Thursday, 15 April 2021 13:21

First 5 Months of New City Homeless Court Proves Successful

By Paula Tancredi Penman | Photos provided by | News

On October 22, 2020, City Court Judge, Francine Vero, presided over the first session of the Homeless Court in Saratoga Springs. Since then, about 90% of individuals agreeing to participate in the Homeless Court have been connected to care management and community services and the court has seen a significant drop in repeat offenses.

The Homeless Court was designed in collaboration with the Mayor’s Office, Judge Vero, and RISE Housing and Support Services (formerly Transitional Services Association). However, it was Judge Vero who first identified the problem and thought through the solution, “Individuals experiencing homelessness were accumulating multiple dockets and often failing to appear in court.  This population is particularly challenged in getting to court due to a lack of structure and resources. I decided the court needed to implement a new approach to address these issues and connect individuals experiencing homelessness to the services they need. I met with stakeholders, we discussed the issues, and the homeless court was created.”

On the two court dates set aside each month, Homeless Court Coordinators, Samantha Macio and Victoria Furfaro, head out in a van donated by the Mackey Auto Group to offer transportation to people who are scheduled for court. Because a person who is homeless does not have a permanent address or often does not have a phone, the court cannot send appearance notices nor can the court call to remind them of the date. Sam and Victoria make it their mission to locate individuals and help them to make their appearance in court.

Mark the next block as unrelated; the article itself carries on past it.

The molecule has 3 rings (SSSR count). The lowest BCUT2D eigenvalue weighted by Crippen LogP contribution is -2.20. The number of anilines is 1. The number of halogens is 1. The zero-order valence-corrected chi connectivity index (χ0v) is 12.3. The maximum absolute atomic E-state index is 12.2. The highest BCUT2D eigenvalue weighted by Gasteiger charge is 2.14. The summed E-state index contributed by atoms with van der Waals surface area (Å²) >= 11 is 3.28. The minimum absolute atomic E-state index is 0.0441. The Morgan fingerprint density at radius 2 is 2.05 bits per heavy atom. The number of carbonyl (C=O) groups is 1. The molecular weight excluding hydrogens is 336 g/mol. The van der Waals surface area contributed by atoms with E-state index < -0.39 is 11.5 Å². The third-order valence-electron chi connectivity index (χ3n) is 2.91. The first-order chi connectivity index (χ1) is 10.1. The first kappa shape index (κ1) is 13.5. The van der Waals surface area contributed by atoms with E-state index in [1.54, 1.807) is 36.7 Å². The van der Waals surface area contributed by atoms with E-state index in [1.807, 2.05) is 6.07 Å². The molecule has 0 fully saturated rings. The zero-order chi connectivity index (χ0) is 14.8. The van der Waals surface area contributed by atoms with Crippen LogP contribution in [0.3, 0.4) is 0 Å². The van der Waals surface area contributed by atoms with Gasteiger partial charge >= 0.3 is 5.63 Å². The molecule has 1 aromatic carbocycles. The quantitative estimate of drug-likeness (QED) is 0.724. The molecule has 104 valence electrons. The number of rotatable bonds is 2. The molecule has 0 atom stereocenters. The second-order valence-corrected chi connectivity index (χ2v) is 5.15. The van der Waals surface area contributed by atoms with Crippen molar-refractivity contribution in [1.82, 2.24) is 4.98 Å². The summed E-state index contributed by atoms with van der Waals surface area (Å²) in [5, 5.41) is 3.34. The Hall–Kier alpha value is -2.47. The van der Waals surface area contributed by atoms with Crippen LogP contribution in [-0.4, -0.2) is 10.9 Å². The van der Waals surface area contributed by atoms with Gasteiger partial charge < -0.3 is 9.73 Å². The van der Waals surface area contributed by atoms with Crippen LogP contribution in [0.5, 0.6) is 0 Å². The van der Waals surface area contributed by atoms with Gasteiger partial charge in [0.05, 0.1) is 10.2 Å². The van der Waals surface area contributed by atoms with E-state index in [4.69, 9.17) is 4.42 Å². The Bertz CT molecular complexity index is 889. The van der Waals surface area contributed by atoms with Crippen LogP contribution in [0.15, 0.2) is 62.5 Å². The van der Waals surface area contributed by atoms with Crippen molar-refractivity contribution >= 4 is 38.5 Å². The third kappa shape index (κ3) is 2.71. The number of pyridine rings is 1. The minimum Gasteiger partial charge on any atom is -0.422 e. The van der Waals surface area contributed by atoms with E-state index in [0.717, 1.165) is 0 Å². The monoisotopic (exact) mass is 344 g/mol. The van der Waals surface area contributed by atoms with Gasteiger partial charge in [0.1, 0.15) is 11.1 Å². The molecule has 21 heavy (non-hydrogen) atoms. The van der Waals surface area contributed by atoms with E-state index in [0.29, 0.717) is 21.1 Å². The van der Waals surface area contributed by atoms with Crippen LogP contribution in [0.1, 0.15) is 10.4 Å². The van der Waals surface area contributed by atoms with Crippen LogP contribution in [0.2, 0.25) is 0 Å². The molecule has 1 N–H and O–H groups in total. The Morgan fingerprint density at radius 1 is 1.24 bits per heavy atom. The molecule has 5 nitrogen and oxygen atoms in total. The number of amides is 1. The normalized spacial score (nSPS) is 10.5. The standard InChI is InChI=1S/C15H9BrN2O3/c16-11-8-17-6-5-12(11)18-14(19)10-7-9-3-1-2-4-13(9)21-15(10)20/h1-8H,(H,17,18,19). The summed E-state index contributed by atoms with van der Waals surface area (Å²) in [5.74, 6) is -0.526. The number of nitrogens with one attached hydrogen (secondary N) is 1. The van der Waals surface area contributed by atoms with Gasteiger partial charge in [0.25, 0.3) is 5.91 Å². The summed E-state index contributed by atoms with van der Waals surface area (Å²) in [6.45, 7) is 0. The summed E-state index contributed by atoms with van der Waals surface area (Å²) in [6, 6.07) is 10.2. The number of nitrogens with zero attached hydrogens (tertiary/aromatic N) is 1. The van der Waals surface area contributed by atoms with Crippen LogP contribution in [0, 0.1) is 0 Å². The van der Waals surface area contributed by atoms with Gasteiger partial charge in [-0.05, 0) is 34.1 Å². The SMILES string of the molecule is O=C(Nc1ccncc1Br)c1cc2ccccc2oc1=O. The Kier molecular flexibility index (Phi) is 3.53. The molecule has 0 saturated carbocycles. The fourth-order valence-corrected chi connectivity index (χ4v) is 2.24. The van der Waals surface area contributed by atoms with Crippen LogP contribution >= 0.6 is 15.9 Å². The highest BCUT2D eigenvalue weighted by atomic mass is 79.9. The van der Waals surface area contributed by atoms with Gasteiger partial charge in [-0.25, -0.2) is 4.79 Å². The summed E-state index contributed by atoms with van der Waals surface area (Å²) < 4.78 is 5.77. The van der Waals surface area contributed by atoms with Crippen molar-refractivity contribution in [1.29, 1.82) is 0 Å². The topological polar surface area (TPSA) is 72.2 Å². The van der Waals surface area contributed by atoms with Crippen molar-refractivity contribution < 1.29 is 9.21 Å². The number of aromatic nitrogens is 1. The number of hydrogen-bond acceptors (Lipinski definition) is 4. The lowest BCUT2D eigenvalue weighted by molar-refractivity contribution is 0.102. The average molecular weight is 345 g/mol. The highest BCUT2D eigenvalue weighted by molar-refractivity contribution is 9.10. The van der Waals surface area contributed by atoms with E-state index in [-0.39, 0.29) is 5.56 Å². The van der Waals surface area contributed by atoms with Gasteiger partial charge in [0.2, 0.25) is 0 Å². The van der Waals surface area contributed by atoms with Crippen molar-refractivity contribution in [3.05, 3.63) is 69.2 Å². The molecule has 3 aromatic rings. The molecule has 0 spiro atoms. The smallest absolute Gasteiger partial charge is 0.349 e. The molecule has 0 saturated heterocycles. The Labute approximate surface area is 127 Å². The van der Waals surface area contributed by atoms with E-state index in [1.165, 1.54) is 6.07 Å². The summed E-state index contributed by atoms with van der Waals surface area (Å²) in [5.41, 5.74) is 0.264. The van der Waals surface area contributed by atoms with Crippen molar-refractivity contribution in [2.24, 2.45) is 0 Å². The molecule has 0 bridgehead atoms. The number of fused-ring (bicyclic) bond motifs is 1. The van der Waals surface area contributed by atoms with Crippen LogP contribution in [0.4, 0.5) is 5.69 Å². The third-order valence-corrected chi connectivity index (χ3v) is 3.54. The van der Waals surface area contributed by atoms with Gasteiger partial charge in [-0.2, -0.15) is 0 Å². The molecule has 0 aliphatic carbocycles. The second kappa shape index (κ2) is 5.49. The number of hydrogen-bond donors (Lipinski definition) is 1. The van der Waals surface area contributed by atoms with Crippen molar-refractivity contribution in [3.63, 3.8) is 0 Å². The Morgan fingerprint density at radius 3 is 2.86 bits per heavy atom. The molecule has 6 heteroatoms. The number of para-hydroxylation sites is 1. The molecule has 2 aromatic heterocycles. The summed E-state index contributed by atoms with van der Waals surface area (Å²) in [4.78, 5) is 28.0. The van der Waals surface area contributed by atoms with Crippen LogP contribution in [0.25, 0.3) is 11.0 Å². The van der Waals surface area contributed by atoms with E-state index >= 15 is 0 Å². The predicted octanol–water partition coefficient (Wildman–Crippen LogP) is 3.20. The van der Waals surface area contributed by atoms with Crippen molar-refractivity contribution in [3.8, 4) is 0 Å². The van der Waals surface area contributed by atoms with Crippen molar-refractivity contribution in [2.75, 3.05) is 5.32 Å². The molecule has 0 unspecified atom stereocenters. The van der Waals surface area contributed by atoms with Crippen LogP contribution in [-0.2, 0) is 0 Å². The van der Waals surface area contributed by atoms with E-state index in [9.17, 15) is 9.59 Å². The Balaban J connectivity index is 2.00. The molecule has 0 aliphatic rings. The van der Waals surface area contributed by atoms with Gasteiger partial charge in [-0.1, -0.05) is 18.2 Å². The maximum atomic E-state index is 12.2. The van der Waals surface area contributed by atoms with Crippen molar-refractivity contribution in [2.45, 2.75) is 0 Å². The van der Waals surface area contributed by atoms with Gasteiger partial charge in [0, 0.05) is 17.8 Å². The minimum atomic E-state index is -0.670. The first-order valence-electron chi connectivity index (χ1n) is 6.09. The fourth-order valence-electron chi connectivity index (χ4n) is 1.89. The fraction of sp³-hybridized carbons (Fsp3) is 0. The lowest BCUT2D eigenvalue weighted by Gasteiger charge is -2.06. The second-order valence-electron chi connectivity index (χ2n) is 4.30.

Samantha and Victoria are experienced Care Managers at RISE Housing and Support Services. They work with participants outside of the courtroom several days a week through community outreach. It is an opportunity to develop a trusting relationship with people experiencing homelessness who might not have faith in the system. They provide a single and familiar point of contact for those appearing before the Homeless Court. On any given day, a person who is homeless may be hungry, need clothing, or need shelter. By doing outreach to the encampments, they learn what people are struggling with. They are then better able to assist the Saratoga County Assistant District Attorneys, Lyn A. Murphy and Samuel V. Maxwell, and Saratoga County Assistant Public Defender, Joseph W. Hammer in deciding a dignified approach to working with a homeless person.

To date, the Homeless Court Coordination program together with community partners have connected nearly 30 individuals to stable housing, substance use treatment, and mental health services. Community partnerships have been pivotal to the Homeless Court’s success, so when circumstances allow, individuals can take part in court-mandated services and programs instead of going to jail or being fined.

Healing Springs Recovery Centers offer peer-to-peer recovery coaching for individuals wanting to work on the development and implementation of a recovery wellness plan and welcomes all recovering people and families seeking recovery from the effects of addictions. The Salvation Army assists with care management as well as hot meals and groceries. CAPTAIN Community Human Services connects staff directly to youth ages 13-21 years. RISE Housing and Support Services helps people living with mental health, substance use, and other life challenges to remain safe and healthy in the community. AHI Health Home Care Management ensures all caregivers involved with a person so they can focus on their client’s needs. Shelters of Saratoga has programs including emergency shelter, case management, and drop-in centers.

In February, the American Bar Association’s Commission on Homelessness and Poverty met with Judge Vero and the Homeless Court Coordinators with praise for the establishment of a Homeless Court in Saratoga Springs. The Commission is committed to educating members of the Bar Association as well as the public about homelessness and poverty and how the legal community and advocates can assist those in need.

This dignified and research-based approach to working with people experiencing homelessness improves the quality of life within our community, and results in administrative cost benefits by decongesting court dockets and reducing the amount of time the police department spends responding to calls and arrests.

For more information about the Homeless Court and RISE Housing and Support Services, please visit

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